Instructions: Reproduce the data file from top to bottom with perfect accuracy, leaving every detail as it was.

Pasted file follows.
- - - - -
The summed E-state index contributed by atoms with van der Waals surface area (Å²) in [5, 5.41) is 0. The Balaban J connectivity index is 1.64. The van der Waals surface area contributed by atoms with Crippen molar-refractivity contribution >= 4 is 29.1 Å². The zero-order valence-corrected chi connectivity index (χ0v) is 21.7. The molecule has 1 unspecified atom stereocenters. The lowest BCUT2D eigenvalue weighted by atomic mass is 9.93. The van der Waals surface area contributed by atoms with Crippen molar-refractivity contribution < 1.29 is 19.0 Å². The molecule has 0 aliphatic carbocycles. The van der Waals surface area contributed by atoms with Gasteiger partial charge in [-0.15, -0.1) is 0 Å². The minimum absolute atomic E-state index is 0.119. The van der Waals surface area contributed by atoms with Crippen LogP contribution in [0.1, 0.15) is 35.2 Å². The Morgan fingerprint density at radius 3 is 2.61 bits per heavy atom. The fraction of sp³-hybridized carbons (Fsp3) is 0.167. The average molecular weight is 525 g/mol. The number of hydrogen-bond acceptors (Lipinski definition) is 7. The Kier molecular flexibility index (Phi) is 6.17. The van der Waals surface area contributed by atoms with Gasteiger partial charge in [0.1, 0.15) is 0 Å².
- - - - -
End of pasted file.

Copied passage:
The summed E-state index contributed by atoms with van der Waals surface area (Å²) in [5, 5.41) is 0. The Balaban J connectivity index is 1.64. The van der Waals surface area contributed by atoms with Crippen molar-refractivity contribution >= 4 is 29.1 Å². The zero-order valence-corrected chi connectivity index (χ0v) is 21.7. The molecule has 1 unspecified atom stereocenters. The lowest BCUT2D eigenvalue weighted by atomic mass is 9.93. The van der Waals surface area contributed by atoms with Crippen molar-refractivity contribution < 1.29 is 19.0 Å². The molecule has 0 aliphatic carbocycles. The van der Waals surface area contributed by atoms with Gasteiger partial charge in [-0.15, -0.1) is 0 Å². The minimum absolute atomic E-state index is 0.119. The van der Waals surface area contributed by atoms with Crippen LogP contribution in [0.1, 0.15) is 35.2 Å². The Morgan fingerprint density at radius 3 is 2.61 bits per heavy atom. The fraction of sp³-hybridized carbons (Fsp3) is 0.167. The average molecular weight is 525 g/mol. The number of hydrogen-bond acceptors (Lipinski definition) is 7. The Kier molecular flexibility index (Phi) is 6.17. The van der Waals surface area contributed by atoms with Gasteiger partial charge in [0.1, 0.15) is 0 Å².